Don't be at all surprised if both of these guys become stars on their respective pro clubs.
Al Horford and Joakim Noah
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Before manning the middle for the Atlanta Hawks and Chicago Bulls, Al Horford and Joakim Noah were busy winning two national championships for the Florida Gators.
It's not hard to see why they were so effective.
Though they both play the center position in the NBA, Horford has the skills of a power forward and a mid-range shot that a lot of guards would envy. Noah, meanwhile, ranks as one of the game's most hard-working and energetic presences in the paint.
The combination of finesse and scrappiness would be a lot to handle for any front line, and it would almost certainly be the best big-man combination outside of Dwight Howard and Pau Gasol.
Given their importance to their respective franchises, Horford and Noah probably aren't going anywhere anytime soon. As two of the best young bigs in the game, they border on irreplaceable.
Kevin Durant and D.J. Augustin
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I know, I know.
Why would the Oklahoma City Thunder ever prefer D.J. Augustin to an All-Star point guard like Russell Westbrook? Wasn't Augustin the guy overseeing the woeful Charlotte Bobcats offense while Westrbook was leading his team to the NBA Finals?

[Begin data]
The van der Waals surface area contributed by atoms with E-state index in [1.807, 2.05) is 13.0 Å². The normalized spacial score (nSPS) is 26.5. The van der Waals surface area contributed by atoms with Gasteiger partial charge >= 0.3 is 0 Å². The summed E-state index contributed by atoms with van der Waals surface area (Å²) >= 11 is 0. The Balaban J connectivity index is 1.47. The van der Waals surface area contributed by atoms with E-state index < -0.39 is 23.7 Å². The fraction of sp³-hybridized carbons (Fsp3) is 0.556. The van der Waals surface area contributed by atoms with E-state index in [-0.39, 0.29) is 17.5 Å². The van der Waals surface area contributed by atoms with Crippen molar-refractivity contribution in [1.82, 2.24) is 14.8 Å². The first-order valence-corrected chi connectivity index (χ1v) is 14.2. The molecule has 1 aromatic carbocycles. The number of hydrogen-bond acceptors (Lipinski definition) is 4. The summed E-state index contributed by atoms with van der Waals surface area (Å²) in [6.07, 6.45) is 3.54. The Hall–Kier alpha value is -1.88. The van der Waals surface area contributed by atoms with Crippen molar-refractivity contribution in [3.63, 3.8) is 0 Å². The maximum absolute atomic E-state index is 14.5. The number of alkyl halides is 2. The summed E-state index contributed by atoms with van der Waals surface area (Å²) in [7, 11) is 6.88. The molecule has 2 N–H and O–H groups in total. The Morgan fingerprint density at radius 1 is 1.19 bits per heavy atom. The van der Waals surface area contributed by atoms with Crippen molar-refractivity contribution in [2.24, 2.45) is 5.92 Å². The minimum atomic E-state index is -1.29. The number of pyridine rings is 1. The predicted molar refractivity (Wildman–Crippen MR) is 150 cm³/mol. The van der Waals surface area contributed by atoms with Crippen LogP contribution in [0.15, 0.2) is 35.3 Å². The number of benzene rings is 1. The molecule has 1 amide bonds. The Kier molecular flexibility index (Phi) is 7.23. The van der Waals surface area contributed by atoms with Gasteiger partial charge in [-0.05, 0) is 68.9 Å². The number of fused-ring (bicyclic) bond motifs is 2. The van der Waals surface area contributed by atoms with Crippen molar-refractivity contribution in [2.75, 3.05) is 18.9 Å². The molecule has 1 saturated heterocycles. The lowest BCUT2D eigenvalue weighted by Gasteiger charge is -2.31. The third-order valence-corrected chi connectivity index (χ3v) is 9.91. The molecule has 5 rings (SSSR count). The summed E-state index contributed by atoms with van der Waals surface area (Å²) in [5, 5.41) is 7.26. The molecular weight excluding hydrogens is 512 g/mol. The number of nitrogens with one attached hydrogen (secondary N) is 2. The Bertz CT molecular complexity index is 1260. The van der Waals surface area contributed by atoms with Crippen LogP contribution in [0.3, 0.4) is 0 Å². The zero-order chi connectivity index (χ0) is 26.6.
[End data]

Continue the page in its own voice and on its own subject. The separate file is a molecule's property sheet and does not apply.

Of course no one would want to replace Westbrook with Augustin, but the idea of adding a starting-caliber point guard to OKC's roster isn't all that far-fetched.
After all, Westbrook has proven time and again that he's better at scoring than he is at distributing the ball. That could certainly change as the 23-year-old's game evolves, but there's much to be said for giving him some minutes at the 2.
With backup point guard Eric Maynor returning to the court this season after a torn ACL, we could very well see the Thunder doing more of just that.
Augustin, who will play for the Indiana Pacers this season, would be a nice fit for the job in theory, though. He averaged 6.4 assists in under 30 minutes a game last season for the Charlotte Bobcats, and his assist ratio tied Chris Paul's, believe it or not.
That's the kind of distributor Durant (and Westbrook for that matter) could use these days. The Thunder are well-stocked with natural-born scorers—they just need someone to get them the ball.